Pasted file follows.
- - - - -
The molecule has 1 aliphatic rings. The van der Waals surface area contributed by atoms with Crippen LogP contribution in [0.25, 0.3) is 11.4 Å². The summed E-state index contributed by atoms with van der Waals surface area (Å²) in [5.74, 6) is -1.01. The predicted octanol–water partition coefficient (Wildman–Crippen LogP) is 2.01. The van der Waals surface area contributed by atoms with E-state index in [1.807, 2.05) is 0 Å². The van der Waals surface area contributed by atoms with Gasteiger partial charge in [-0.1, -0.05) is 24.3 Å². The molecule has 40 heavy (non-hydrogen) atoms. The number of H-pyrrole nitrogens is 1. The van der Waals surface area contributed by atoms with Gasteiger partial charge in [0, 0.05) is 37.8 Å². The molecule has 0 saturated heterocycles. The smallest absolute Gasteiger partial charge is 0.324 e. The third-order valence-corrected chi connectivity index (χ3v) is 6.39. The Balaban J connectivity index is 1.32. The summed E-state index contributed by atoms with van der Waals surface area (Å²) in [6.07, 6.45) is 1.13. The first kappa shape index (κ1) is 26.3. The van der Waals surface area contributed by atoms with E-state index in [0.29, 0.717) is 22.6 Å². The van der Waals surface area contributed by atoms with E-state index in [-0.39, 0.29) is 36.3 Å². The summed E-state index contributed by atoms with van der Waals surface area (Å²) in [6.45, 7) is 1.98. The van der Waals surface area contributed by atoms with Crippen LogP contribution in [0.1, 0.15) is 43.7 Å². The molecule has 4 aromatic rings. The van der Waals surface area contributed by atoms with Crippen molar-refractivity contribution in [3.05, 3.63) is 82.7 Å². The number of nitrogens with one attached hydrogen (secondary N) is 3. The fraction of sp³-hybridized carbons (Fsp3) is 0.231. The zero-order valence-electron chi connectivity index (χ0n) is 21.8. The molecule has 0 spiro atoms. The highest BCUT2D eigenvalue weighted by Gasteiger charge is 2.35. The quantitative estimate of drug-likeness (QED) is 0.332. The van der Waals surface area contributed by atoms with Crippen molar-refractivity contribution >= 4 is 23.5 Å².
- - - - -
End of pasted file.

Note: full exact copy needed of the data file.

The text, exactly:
The molecule has 1 aliphatic rings. The van der Waals surface area contributed by atoms with Crippen LogP contribution in [0.25, 0.3) is 11.4 Å². The summed E-state index contributed by atoms with van der Waals surface area (Å²) in [5.74, 6) is -1.01. The predicted octanol–water partition coefficient (Wildman–Crippen LogP) is 2.01. The van der Waals surface area contributed by atoms with E-state index in [1.807, 2.05) is 0 Å². The van der Waals surface area contributed by atoms with Gasteiger partial charge in [-0.1, -0.05) is 24.3 Å². The molecule has 40 heavy (non-hydrogen) atoms. The number of H-pyrrole nitrogens is 1. The van der Waals surface area contributed by atoms with Gasteiger partial charge in [0, 0.05) is 37.8 Å². The molecule has 0 saturated heterocycles. The smallest absolute Gasteiger partial charge is 0.324 e. The third-order valence-corrected chi connectivity index (χ3v) is 6.39. The Balaban J connectivity index is 1.32. The summed E-state index contributed by atoms with van der Waals surface area (Å²) in [6.07, 6.45) is 1.13. The first kappa shape index (κ1) is 26.3. The van der Waals surface area contributed by atoms with E-state index in [0.29, 0.717) is 22.6 Å². The van der Waals surface area contributed by atoms with E-state index in [-0.39, 0.29) is 36.3 Å². The summed E-state index contributed by atoms with van der Waals surface area (Å²) in [6.45, 7) is 1.98. The van der Waals surface area contributed by atoms with Crippen LogP contribution in [0.1, 0.15) is 43.7 Å². The molecule has 4 aromatic rings. The van der Waals surface area contributed by atoms with Crippen molar-refractivity contribution in [3.05, 3.63) is 82.7 Å². The number of nitrogens with one attached hydrogen (secondary N) is 3. The fraction of sp³-hybridized carbons (Fsp3) is 0.231. The zero-order valence-electron chi connectivity index (χ0n) is 21.8. The molecule has 0 spiro atoms. The highest BCUT2D eigenvalue weighted by Gasteiger charge is 2.35. The quantitative estimate of drug-likeness (QED) is 0.332. The van der Waals surface area contributed by atoms with Crippen molar-refractivity contribution >= 4 is 23.5 Å².